These traditions are a culmination of 20 years’ worth of turtles who have all added their own personal touches to the group, traditions that will remain for generations to come.
Mock Turtle Soup was founded in 2002 by Katie Jones ’04 and Bryan Buckley ’04. Jones became the first president and Buckley the first vice president. Jones says improv has changed her significantly: “It made me a more collaborative person, a more trusting person, a more adventurous person, and has made me believe in the power of group mind and community bonding.”
Jones has taken what she started and learned with MTS and founded The Magnetic Theatre in Asheville, North Carolina. She remains friends with her fellow turtles to this day. Among them is Clemson graduate Harrison Brookie ’07, M ’08.
Brookie was also among the first few members of MTS, joining in 2004, and is someone who followed the pattern of many other turtles by continuing to do improv after graduation. Brookie says improv has informed his life “as a teacher, business owner and parent (got to ‘Yes, And’ those kids).”
He is currently the owner, founder and executive director of the Alchemy Comedy Theater in downtown Greenville. The theater holds weekly shows, improv classes, cage matches between improv groups, and the annual New South Comedy Festival where groups from all over come to perform, Mock Turtle Soup included.
Past troupe members of MTS have spread out all over the map to places like Boston, New York, Chicago, Richmond, Charlotte, Philadelphia, Atlanta and more. One thing remains consistent: They never lost their love of improv or for the people with whom they shared the experience. The most recent examples are Manus ’17 and Lindsay Heyman ’15 Clancy, two former members who met through the troupe, visit Clemson’s campus for MTS events and continue to perform at Alchemy together. The couple recently celebrated their wedding, of which many turtles were in attendance.

My Ode to Mock Turtle Soup

I think the biggest reason Mock Turtle Soup so easily becomes and stays a part of people’s identity is because of the trust that is built among members. An unspoken language develops as we communicate subtly with each other during scenes. That trust builds and builds with every practice, show and late-night Cook Out runs. In scenes, we learn to laugh at our mistakes and free ourselves from constraints. The bond we have created is so strong, some of us even got turtle tattoos to commemorate it.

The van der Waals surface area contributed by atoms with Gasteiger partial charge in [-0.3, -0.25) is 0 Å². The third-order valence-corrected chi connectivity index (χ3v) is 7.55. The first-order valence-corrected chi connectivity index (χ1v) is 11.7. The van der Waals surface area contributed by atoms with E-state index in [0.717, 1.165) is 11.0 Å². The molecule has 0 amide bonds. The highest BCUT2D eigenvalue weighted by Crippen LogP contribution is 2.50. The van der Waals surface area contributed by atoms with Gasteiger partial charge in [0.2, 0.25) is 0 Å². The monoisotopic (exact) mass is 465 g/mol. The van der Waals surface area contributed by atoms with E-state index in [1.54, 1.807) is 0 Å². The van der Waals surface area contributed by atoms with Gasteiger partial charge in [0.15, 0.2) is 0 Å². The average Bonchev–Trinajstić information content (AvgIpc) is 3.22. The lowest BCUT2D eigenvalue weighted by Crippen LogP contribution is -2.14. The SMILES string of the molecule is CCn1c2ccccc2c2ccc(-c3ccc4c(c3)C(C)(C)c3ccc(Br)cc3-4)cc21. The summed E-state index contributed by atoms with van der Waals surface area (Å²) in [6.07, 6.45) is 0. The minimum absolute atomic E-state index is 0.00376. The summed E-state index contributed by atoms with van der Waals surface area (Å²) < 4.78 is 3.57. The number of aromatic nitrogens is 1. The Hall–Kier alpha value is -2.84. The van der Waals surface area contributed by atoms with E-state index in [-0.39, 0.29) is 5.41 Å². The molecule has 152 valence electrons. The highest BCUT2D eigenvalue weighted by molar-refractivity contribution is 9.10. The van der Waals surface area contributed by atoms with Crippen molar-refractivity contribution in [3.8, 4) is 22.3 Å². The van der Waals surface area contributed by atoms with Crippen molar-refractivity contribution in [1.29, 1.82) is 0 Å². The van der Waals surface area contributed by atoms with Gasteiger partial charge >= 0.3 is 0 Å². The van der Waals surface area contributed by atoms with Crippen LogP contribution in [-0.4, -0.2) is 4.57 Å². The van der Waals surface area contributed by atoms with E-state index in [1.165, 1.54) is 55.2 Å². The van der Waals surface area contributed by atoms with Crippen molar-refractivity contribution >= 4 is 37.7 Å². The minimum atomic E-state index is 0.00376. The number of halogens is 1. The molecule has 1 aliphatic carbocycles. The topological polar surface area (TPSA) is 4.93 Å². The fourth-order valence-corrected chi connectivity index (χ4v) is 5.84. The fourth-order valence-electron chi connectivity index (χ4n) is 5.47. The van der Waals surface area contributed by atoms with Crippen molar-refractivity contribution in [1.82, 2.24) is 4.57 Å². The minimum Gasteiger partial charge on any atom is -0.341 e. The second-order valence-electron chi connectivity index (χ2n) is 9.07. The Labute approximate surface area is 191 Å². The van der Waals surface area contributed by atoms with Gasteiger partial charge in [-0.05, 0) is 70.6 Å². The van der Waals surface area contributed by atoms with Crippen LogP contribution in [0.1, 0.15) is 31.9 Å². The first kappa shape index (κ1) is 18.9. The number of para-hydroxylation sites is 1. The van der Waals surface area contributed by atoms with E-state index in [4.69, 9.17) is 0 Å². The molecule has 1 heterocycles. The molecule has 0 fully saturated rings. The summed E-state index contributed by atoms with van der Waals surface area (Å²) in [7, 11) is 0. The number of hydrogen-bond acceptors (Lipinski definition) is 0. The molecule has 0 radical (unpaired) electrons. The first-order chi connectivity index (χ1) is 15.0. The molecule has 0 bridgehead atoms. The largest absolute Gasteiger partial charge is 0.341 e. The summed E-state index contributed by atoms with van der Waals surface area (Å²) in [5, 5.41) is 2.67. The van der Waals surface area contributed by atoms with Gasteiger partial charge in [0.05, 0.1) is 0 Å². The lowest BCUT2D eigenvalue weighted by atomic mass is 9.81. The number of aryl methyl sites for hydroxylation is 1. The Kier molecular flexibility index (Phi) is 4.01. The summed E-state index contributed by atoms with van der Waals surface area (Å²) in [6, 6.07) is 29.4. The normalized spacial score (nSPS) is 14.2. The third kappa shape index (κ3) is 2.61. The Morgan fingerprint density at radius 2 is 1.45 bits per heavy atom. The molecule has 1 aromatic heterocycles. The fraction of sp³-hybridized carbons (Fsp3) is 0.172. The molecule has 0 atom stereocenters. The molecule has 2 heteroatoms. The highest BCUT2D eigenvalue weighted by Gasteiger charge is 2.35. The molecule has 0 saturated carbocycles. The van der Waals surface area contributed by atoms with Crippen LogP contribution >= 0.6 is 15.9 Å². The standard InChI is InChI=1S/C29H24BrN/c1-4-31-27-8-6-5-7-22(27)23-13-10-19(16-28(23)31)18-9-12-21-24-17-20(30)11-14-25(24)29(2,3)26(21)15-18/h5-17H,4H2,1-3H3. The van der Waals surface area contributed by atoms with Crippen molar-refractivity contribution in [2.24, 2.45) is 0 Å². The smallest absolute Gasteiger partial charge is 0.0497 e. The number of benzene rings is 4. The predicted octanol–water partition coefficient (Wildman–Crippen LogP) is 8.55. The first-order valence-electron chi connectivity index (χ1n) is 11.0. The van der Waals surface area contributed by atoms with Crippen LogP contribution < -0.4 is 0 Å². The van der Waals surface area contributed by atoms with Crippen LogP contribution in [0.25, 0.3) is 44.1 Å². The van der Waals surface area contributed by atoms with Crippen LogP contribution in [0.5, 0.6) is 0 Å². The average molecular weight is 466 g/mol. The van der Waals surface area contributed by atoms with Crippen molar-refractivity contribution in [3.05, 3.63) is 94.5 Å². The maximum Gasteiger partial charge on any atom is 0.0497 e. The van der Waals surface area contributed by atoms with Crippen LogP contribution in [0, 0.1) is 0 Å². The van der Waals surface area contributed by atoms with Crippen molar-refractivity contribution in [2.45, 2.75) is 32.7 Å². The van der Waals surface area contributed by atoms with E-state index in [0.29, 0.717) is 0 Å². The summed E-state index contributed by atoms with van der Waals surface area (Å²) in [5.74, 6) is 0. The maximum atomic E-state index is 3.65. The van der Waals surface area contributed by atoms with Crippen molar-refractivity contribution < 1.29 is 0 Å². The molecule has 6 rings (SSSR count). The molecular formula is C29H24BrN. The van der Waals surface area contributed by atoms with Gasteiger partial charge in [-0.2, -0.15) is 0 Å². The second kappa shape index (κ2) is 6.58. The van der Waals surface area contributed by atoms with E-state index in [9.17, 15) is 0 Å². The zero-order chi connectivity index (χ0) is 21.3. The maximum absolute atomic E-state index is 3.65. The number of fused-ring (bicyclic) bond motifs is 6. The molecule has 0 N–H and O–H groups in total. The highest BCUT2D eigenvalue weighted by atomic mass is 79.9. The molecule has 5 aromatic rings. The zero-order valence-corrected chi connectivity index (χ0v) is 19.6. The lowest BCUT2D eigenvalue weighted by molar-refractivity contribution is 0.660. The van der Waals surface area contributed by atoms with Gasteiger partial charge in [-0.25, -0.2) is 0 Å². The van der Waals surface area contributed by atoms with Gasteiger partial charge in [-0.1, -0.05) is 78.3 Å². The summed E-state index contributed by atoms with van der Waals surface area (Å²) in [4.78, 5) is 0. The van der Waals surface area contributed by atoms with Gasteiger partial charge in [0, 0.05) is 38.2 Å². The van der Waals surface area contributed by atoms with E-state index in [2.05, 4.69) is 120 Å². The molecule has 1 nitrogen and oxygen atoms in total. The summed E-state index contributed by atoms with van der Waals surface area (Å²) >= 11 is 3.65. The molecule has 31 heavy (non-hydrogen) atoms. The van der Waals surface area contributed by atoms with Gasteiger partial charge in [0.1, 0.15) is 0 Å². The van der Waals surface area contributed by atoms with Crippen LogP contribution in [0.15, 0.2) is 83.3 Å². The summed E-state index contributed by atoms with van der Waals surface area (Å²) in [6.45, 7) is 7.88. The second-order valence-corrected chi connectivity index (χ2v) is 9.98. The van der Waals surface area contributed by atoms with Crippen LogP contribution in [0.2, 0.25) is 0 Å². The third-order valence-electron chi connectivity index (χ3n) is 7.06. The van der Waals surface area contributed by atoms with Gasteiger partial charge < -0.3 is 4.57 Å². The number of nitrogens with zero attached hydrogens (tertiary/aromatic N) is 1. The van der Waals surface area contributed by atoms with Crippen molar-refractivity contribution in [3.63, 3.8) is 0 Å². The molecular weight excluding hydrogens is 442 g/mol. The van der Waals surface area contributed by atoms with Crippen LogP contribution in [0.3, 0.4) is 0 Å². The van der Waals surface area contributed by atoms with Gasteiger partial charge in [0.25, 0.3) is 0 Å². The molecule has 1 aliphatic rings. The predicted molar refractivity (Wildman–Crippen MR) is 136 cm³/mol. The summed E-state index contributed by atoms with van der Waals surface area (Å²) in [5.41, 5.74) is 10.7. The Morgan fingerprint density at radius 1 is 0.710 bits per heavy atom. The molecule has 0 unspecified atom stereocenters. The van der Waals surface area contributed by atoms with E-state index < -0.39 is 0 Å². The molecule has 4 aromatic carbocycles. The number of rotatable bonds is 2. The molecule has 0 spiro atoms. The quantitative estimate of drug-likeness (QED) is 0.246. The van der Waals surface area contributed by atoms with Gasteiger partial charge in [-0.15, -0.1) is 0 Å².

I know that when I step out on stage in front of an audience, my troupe members will always have my back. This support is one of the foundations of Improv, this idea of “Yes, And.” We never deny the reality of a scene nor what a fellow improviser has said. If I establish in a scene that we are two aliens on a distant planet, my scene partner agrees with this (yes) and contributes their own ideas to support me (and).
This mantra has become more than just a guideline for improvisational scenes. It has made me look at life differently. I see things more positively by accepting and saying “yes” to all of the ups and downs that come my way. I also feel like I’ve developed a habit of using every experience as an opportunity to create something better by “and-ing” life’s changes.
Improv and the people of Mock Turtle Soup have given me best friends for life and a safe space to be myself. The group has challenged me to try things outside of my comfort zone — extremely out of my comfort zone, like singing in front of strangers — and has picked me up from some of my lowest points. Because of MTS, I have been able to build a certain confidence where I accept myself and see myself as perfectly human — a human who is constantly growing, learning, falling, laughing, loving and living.
How then do I sum up all that this group has meant to me in a one-line resume statement? To put it simply, I can’t. I’m not sure it can ever be truly explained unless you are in the thick of it. Now, I am in my fourth and final year in the troupe, and I can say I truly understand the phrase, “Once a turtle, always a turtle.”

Amber Hradec ’22 is an intern with Clemson World magazine.